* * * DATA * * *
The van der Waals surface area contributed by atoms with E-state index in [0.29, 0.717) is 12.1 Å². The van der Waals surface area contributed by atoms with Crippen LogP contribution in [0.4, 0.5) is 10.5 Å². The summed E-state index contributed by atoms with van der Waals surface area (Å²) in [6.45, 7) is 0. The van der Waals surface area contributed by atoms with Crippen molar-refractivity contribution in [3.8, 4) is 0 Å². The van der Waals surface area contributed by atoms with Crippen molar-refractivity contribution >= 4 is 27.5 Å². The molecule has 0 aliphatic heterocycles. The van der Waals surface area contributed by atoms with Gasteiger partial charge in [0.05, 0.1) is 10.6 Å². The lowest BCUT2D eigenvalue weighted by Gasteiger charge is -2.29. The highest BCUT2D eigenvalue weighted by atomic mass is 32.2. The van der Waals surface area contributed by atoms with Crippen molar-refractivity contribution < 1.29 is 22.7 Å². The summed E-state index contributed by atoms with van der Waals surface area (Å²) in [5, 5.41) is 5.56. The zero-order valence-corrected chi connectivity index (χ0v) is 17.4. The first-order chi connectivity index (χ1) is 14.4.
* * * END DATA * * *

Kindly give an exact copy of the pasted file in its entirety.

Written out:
The van der Waals surface area contributed by atoms with E-state index in [0.29, 0.717) is 12.1 Å². The van der Waals surface area contributed by atoms with Crippen LogP contribution in [0.4, 0.5) is 10.5 Å². The summed E-state index contributed by atoms with van der Waals surface area (Å²) in [6.45, 7) is 0. The van der Waals surface area contributed by atoms with Crippen molar-refractivity contribution in [3.8, 4) is 0 Å². The van der Waals surface area contributed by atoms with Crippen molar-refractivity contribution >= 4 is 27.5 Å². The molecule has 0 aliphatic heterocycles. The van der Waals surface area contributed by atoms with Gasteiger partial charge in [0.05, 0.1) is 10.6 Å². The lowest BCUT2D eigenvalue weighted by Gasteiger charge is -2.29. The highest BCUT2D eigenvalue weighted by atomic mass is 32.2. The van der Waals surface area contributed by atoms with Crippen molar-refractivity contribution < 1.29 is 22.7 Å². The summed E-state index contributed by atoms with van der Waals surface area (Å²) in [5, 5.41) is 5.56. The zero-order valence-corrected chi connectivity index (χ0v) is 17.4. The first-order chi connectivity index (χ1) is 14.4.